When people shed like tree leaves

 

Together or alone in the online world? 

Journal writing – thoughts 

From one window to the other – the air is the same. Sky is clear but we have been banned like the kites in Pakistan. Is the thread too harsh? Is the act too festive? Does it have a history that we don’t want to remember? What just happened? Where did all the shields and bionics go? Imagine the Mongols, Mughals or Robots suffering from covid-19. The Quranic event of the Ababeel (Martin bird) runs across my mind. The Prophet’s grandfather was assured by Allah that the strong invading army won’t be able to do any harm to Makah. Abdul Muttalib told the people of Makah to hide in caves while flocks of Ababeels crowded the sky and carried gravel in their claws and beaks. The Ababeel threw gravel stones in a way that it hit the enemy like bullets.

We are also in hiding these days – hiding in our caves from the enemy: Covid-19. The atheist denies communication with the skies, the agnostic confirms with a reflection, the monotheist asserts, the polytheist is confronting all the gods but the point is – this has happened. It has happened and we are trying, hiding, escaping, washing our hands and our hearts, masks are stronger than all armor ever constructed – the fight continues, it’s a war but with whom?  

Is it our own reflection? DW TV shows a program on people and their conflicts in too much proximity and also those finding ways to come around it. My online lectures/teaching help – they assert a shadow of normalcy. My brothers always gave me the responsibility to fix all nonfunctional VCR’s, phones etc as a child and I was always able to fix – I have liked joining the right wires since childhood – I never gave up – but now – technology – ‘virtuality’ exhausts me after a while, more than all mental, physical, emotional work… Social media and the reliance on the online world tire me down – although I am so looking forward to an online poetry recital on the 18th.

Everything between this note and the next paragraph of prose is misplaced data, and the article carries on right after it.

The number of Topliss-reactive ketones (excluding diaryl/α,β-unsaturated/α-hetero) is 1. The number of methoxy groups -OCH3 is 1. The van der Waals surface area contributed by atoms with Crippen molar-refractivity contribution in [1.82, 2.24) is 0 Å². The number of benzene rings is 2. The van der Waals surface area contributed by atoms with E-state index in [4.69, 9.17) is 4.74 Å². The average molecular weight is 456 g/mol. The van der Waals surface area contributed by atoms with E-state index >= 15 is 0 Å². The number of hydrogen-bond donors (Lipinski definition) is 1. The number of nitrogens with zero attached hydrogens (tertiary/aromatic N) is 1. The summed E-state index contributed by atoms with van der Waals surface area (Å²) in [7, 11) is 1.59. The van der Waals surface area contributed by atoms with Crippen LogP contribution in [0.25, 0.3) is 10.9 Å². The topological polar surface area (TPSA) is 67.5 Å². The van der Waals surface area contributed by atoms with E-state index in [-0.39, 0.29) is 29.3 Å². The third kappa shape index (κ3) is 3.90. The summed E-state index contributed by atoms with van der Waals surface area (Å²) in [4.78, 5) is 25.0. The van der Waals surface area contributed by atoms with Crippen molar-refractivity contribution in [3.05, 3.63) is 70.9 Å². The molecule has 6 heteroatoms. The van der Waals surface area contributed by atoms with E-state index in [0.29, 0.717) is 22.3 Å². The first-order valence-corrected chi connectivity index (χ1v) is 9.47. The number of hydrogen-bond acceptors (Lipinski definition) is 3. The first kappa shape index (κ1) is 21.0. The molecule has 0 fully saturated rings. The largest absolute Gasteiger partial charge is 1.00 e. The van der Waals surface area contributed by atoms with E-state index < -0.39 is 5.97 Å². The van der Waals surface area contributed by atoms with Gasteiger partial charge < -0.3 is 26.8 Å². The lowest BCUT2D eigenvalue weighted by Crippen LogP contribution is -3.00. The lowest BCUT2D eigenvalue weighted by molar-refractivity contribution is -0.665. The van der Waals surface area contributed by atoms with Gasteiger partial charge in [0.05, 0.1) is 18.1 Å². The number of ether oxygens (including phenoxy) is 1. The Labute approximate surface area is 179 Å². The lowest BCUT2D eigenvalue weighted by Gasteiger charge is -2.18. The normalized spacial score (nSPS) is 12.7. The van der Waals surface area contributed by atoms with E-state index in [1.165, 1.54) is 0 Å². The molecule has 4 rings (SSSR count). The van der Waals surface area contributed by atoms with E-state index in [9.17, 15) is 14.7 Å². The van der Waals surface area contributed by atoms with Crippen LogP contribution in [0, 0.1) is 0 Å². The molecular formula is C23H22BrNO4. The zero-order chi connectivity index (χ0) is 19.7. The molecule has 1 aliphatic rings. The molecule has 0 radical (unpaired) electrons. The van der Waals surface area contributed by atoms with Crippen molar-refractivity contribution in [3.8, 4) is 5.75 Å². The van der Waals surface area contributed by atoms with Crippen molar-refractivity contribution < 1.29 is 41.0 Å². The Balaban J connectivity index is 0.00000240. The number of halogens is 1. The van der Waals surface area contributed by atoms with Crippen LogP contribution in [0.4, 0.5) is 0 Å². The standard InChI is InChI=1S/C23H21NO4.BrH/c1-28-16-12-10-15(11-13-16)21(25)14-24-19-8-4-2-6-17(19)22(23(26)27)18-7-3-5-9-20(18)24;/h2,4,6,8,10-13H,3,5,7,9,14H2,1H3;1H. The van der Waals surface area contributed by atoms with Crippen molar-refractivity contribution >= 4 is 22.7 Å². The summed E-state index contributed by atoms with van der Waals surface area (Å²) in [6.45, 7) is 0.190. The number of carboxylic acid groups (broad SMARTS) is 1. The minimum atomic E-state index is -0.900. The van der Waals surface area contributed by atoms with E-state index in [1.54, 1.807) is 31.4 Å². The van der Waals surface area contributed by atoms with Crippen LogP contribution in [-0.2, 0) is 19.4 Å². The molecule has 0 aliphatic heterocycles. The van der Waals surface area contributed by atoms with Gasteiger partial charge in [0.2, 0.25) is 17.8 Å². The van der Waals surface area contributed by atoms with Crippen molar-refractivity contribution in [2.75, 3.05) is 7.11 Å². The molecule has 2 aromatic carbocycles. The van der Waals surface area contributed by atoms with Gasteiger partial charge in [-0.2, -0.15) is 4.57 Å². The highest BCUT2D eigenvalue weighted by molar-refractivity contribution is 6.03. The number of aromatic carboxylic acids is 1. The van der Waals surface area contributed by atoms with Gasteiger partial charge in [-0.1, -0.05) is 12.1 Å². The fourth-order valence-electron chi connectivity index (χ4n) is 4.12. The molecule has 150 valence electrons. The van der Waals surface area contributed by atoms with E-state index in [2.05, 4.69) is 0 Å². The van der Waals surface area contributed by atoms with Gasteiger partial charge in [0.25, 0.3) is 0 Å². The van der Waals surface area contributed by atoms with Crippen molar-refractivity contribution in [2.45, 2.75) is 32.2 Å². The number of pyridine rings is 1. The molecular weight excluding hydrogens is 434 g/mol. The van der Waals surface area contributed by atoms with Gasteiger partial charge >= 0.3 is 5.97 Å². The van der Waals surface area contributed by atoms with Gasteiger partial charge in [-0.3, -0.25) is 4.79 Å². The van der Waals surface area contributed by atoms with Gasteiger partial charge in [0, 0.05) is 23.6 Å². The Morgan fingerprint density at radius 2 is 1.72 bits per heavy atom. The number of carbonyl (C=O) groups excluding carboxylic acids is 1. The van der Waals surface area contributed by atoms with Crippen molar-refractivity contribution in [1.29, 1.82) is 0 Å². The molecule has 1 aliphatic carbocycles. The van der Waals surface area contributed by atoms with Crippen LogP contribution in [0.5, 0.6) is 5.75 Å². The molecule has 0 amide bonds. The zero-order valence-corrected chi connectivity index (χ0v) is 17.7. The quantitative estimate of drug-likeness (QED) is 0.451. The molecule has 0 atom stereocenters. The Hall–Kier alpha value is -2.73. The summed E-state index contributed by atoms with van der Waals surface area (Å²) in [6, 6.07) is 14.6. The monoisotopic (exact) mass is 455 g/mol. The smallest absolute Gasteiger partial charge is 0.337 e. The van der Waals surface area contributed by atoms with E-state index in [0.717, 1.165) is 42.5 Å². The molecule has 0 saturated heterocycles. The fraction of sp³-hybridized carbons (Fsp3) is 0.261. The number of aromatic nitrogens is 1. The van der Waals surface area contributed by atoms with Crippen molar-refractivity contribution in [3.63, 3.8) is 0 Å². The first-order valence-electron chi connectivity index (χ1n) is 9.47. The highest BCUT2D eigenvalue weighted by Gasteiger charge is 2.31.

It is a human ban. There is news of animal visits in populated areas. Do we deserve being human and how human have we been in the past decades? While the bees do their hives and butterflies and birds visit flowers, we are homebound. Home is a privilege. It is heaven – but did we care enough for it? Home is the grandmother who always wanted you to listen to her stories but you couldn’t care enough (btw I did). Home is a warrior. We return to our nests, some crammed in one room, some in life’s luxury but our conditioning has been robotic and the online world sustains it. There is a Human side, genius too, Christiane Amanpour shares about music as the unifier across balconies and continents. Andrea Bocelli singing amazing grace in the empty Milan Duomo cathedral, Italy, has a soul sinking impact. It’s as if all cells, molecules and particles of the universe are in me.